MSS 01 - 21 - 2010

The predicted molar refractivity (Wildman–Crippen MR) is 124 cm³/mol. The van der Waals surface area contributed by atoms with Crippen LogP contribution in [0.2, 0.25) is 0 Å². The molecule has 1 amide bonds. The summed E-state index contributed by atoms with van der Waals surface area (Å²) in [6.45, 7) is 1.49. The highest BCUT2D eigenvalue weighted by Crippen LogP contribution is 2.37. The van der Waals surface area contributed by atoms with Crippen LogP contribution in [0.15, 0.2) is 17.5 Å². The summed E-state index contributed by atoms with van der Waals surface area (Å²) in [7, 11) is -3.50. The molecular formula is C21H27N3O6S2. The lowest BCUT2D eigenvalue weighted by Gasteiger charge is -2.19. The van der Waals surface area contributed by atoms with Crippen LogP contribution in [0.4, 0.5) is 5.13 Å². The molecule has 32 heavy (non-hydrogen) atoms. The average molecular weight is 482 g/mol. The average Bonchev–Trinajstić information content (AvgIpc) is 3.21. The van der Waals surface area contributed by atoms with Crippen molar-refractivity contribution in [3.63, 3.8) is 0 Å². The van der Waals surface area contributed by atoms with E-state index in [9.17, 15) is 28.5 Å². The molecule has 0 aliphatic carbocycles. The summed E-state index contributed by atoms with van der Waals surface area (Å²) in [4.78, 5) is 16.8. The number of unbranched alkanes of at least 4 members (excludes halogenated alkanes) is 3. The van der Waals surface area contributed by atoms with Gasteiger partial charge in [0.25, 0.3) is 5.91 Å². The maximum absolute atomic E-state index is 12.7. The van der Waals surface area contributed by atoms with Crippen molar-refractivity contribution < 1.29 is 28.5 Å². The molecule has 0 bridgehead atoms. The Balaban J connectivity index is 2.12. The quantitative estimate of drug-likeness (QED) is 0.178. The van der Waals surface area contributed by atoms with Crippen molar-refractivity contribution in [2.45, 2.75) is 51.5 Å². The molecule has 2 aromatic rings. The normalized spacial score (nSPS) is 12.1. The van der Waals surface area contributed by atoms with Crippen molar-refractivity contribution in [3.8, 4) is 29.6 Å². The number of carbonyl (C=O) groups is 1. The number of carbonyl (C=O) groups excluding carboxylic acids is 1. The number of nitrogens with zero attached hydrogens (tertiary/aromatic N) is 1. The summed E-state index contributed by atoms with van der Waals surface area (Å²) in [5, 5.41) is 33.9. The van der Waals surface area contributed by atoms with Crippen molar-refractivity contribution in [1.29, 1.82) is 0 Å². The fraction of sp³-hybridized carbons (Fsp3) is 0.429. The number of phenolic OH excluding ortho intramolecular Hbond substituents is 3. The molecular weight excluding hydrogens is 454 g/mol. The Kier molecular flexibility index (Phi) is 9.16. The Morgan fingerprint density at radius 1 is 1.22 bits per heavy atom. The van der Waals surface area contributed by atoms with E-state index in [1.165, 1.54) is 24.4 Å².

Venice was outstanding. It was very surreal to finally see, feel, and hear the host city of dozens of movies, pictures, and paintings that have been subconsciously engrained in my memory. I feel that people have an obsession with this city, a curiosity and wonder that makes them long to see it. In every preceding city on our tour through Spain and France, it was easy to see a significant American influence through automobiles and buses, large roads and nearby highways, and bicycles. None of that existed in Venice. I had to stop and wonder, watching the boats go by. Everyone is familiar with the average Venetian "street". A calm, narrow canal winds between aging three or four story buildings on either side. People cross the waterway over an arching bridge of brick and stone, while a gondola passes underneath. This scene is truly common across Venice, but many people would be surprised to see absolutely no cars, buses, bikes, or horses within the city proper. The roads are not made for any vehicle with wheels, and horses were long ago removed from the main island for sanitary purposes. For this reason, Venetians travel primarily by boat. To travel far from the city, they can walk or ride the public bus - by water - to the train station. Beyond the train station, there are roads for buses, cars, and mopeds. Within the central area of the city, however, pedestrians own the pavement. In place of highways, Venice uses its widest canals as modes of heavy transportation, including imports and exports. It was fascinating to watch giant ferries from Greece pull into the city, carrying the equivalent of hundreds of semi trailers. They were almost silent. Beside them, taxis, buses, and private boats sailed by, occasionally pulling off into a side canal to reach their destination. We got a laugh out of all the different boats we saw, especially the construction vehicles. We watched workers shovel dirt and crushed stone into the "dirt boat", and palettes and torn out building interiors were casually tossed into the "wood boat". We even saw a backhoe boat. These vehicles were designed to do work in a much more specialized way than the work vehicles we know and take for granted. Because heavy transportation is so separate from pedestrian pathways, it is incredibly comfortable to walk anywhere in the central city. There is nothing to worry about except crowds. No traffic signals, no emergency vehicles, no bikes. Nothing but people walking. Small shops and restaurants line the streets that guide people from small open spaces to large plazas. Even on a frigid, cloudy day that sent many of us back to the hotel to find warmer clothes, the city was bustling with people. Venice is truly a people's city, and truly a place to visit again. Top right: The train station, in the distance to the left, opens to a riverfront courtyard, where people can board the public bus and set sail to other stops around Venice. Bottom right: Pedestrians enjoy streets that surround and cross over waterways.

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